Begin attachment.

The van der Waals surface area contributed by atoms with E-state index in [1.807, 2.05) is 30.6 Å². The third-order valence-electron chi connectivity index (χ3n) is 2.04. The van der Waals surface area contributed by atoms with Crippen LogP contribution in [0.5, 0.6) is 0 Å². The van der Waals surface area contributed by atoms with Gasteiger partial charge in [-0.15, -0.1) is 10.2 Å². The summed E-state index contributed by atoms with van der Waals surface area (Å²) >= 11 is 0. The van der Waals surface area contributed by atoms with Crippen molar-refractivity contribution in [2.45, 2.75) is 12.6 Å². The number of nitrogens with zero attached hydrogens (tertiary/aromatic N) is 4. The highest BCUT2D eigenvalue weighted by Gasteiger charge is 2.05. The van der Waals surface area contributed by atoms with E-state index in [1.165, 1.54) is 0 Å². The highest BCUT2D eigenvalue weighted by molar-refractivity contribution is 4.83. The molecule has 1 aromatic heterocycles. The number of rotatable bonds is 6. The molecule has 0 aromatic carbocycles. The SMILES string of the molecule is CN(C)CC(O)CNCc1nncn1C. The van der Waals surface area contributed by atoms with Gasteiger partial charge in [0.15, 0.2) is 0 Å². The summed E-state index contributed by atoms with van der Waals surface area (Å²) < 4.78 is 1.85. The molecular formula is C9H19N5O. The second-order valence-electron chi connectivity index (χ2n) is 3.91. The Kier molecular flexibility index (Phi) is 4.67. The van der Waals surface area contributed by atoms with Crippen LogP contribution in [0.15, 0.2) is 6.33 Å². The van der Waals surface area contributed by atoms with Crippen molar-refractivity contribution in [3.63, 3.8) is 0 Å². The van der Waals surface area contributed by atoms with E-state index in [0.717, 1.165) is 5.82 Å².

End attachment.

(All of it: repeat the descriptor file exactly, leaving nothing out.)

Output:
The van der Waals surface area contributed by atoms with E-state index in [1.807, 2.05) is 30.6 Å². The third-order valence-electron chi connectivity index (χ3n) is 2.04. The van der Waals surface area contributed by atoms with Crippen LogP contribution in [0.5, 0.6) is 0 Å². The van der Waals surface area contributed by atoms with Gasteiger partial charge in [-0.15, -0.1) is 10.2 Å². The summed E-state index contributed by atoms with van der Waals surface area (Å²) >= 11 is 0. The van der Waals surface area contributed by atoms with Crippen molar-refractivity contribution in [2.45, 2.75) is 12.6 Å². The number of nitrogens with zero attached hydrogens (tertiary/aromatic N) is 4. The highest BCUT2D eigenvalue weighted by Gasteiger charge is 2.05. The van der Waals surface area contributed by atoms with E-state index in [1.165, 1.54) is 0 Å². The highest BCUT2D eigenvalue weighted by molar-refractivity contribution is 4.83. The molecule has 1 aromatic heterocycles. The number of rotatable bonds is 6. The molecule has 0 aromatic carbocycles. The SMILES string of the molecule is CN(C)CC(O)CNCc1nncn1C. The van der Waals surface area contributed by atoms with Gasteiger partial charge in [0.15, 0.2) is 0 Å². The summed E-state index contributed by atoms with van der Waals surface area (Å²) < 4.78 is 1.85. The molecular formula is C9H19N5O. The second-order valence-electron chi connectivity index (χ2n) is 3.91. The Kier molecular flexibility index (Phi) is 4.67. The van der Waals surface area contributed by atoms with Crippen LogP contribution in [0.15, 0.2) is 6.33 Å². The van der Waals surface area contributed by atoms with Crippen molar-refractivity contribution in [3.63, 3.8) is 0 Å². The van der Waals surface area contributed by atoms with E-state index in [0.717, 1.165) is 5.82 Å².